Why does this Marxist claim social security cuts have no effect on erasing the deficit?

This socialist says that SS is entirely funded by payroll taxes levied on employers and employees, not income taxes.

Then, the Maoist would have us believe that reductions in SS payouts would not return money to the general fund to pay down the deficit, but would instead return money to the SS trust fund.

Therefore, this Marxist claims that SS cuts have no place in talks to reduce the debt or deficit.

Ronald Reagan: "Social Security has nothing to do with the deficit."

http://www.youtube.com/watch?v=ihUoRD4pYzI

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  • Anonymous
    8 years ago
    Favorite Answer

    Reducing the deficit may turn out to worsen your fiscal position over time -- i.e: by trying to cut down on your spending to reduce the pace at which the debt grows, you could offset your initial savings by diminishing your ability to produce and thus to pay back. But even if you do manage to improve your fiscal position by cutting, there is no reason to believe that the cuts make you better off. Whether you borrow or slow down your production, you register a waste because failing to produce is as much a cost as is borrowing.

    If it seems complicated it's mainly because it is. Everything depends on how your cuts affect your output and the problem is that the effect depends on a lot of things. However, when you have enough evidence to consider the economic issue to be imputable to a reduction in demand, you know spending is expansionary and when you can tell the other side of the story -- the supply curve -- is the one which isn't right, you have material to pretend cutting would be a good thing in the long run.

    Then, you have to consider which means are most efficient at achieving your goal. Do you cut on warfare spending, social security, health care, education, subsidies, etc.? Where do you cut? Or, similarly, where do you spend, if you choose to spend.

    Just as a side note, if a person, even labelled as a specialist, comes on air or in a TV show and maintains that this is a simple question and that cutting always spurs growth... well, you can consider he's an idiot or, else, receives a good amount of money to fake it and make it look as if he was stupid. It's just the same as if you think the solution is ALWAYS to spend... you'd be an other kind of idiot, but still an idiot.

    Of course, cutting in social programs, just as in any program which involves spending governmental revenues, should, ceteris paribus, reduce the deficit -- which would reduce the amount which is added to the debt. These cuts could imply other consequences, such as reducing the GDP... they may not be a net reduction of the deficit. They could as well contribute to GDP, in which case they'd have a net impact superior to the amount which has been cut. Under current conditions, I wouldn't count on cutting in social programs to yield additional revenues for the government. A direct link has been established since 2008 between spending and growth: the better performances in Europe are due to fiscal expansion, not austerity -- and it's not need to ask why the US is better off than everyone of them.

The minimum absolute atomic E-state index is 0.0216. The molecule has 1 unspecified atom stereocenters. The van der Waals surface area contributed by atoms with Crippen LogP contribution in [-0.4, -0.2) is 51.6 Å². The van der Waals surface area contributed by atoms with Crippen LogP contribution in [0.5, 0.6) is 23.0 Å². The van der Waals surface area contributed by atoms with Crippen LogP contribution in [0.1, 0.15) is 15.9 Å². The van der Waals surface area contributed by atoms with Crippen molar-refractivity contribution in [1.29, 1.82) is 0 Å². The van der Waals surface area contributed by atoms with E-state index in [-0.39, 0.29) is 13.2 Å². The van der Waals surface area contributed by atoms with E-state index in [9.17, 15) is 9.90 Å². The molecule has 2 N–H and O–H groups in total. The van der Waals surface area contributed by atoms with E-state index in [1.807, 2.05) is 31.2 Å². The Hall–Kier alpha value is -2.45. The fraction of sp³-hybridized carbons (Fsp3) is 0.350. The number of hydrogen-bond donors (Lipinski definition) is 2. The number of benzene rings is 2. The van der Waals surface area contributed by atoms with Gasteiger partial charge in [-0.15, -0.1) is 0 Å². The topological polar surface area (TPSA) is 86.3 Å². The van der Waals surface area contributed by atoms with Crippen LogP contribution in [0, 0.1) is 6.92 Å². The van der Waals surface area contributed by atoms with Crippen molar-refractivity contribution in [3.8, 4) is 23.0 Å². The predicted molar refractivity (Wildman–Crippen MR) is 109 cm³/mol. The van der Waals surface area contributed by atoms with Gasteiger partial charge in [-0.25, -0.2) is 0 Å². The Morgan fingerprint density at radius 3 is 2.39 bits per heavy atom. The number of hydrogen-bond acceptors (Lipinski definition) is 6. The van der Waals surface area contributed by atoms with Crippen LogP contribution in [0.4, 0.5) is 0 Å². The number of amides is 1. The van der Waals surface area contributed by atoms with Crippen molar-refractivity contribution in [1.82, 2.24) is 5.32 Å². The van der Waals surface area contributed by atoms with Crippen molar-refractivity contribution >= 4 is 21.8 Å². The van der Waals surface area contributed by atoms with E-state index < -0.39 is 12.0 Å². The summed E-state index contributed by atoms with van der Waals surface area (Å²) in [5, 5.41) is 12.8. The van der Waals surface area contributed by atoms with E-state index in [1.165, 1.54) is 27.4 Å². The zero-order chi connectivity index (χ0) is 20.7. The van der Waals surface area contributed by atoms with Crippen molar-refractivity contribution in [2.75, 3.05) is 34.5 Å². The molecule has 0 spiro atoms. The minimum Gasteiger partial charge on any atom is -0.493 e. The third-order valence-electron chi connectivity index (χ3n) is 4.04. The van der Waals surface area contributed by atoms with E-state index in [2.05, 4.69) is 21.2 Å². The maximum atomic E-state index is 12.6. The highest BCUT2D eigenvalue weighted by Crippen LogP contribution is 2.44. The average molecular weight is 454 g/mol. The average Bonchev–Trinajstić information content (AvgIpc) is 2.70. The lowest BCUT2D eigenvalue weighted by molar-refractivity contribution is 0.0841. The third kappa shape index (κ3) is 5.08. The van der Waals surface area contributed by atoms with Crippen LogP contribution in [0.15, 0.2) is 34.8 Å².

Basic problem at the moment is the private debt level... not the public debt. If they have too much debt and too few means to pay, individuals will cut in their spending. But their expenditures constitute corporate revenues -- and, consequently, they also pay for the wages of workers. If they cut and the government cuts, both at the same time, you need to hope someone else will be ready to buy our stuff or else firms will lower their production. That's how a demand-induced recession works. If we'd be in something akin to the 70's, something else would have happened. When the oil producers decided to cut the supply lines, the prices rose and it meant every single thing which was produced using directly or indirectly some quantity of oil would cost more to produce. I skip you the microeconomics of it, but it basically means the aggregate supply was diminished. The price levels rose while the equilibrium production level diminished. That's how you get stagflation -- high inflation and high unemployment. If you try to shift demand further in that situation, you do manage to increase GDP -- the equilibrium quantity increase. However, this comes at great costs: the inflation also rises. That's how supply-induced recessions work.

    But, as the IMF quickly noted, we see stagnation without inflation and the countries seem to grow faster with greater governmental spending. If you make it more agent-based, as indebted people cut their spending to pay their debt, governmental spending makes it possible for producers to keep producing because someone will buy.

    Source(s): Sorry for the length, but this covers the whole picture pretty well.
  • Anonymous
    8 years ago

    in reality it has nothing to do with the economy and is sound until 2033 but adjustments or changes will have to be made gradually to keep it solvent for the future now this is the republicans side lets cut it for are own needs like war pay offs things like that

    Source(s): and i believe bush got his paws into the social security funds as well
  • 4 years ago

    Social Security Disability Form - http://disabilityhelp.siopu.com/?vPa

  • Anonymous
    8 years ago

    We don't borrow money to pay social security, so Reagan was right

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  • ?
    Lv 7
    8 years ago

    Reagan would be drummed out of the modern GOP as a "liberal"

  • Anonymous
    8 years ago

    Marxism is a right wing ideology.

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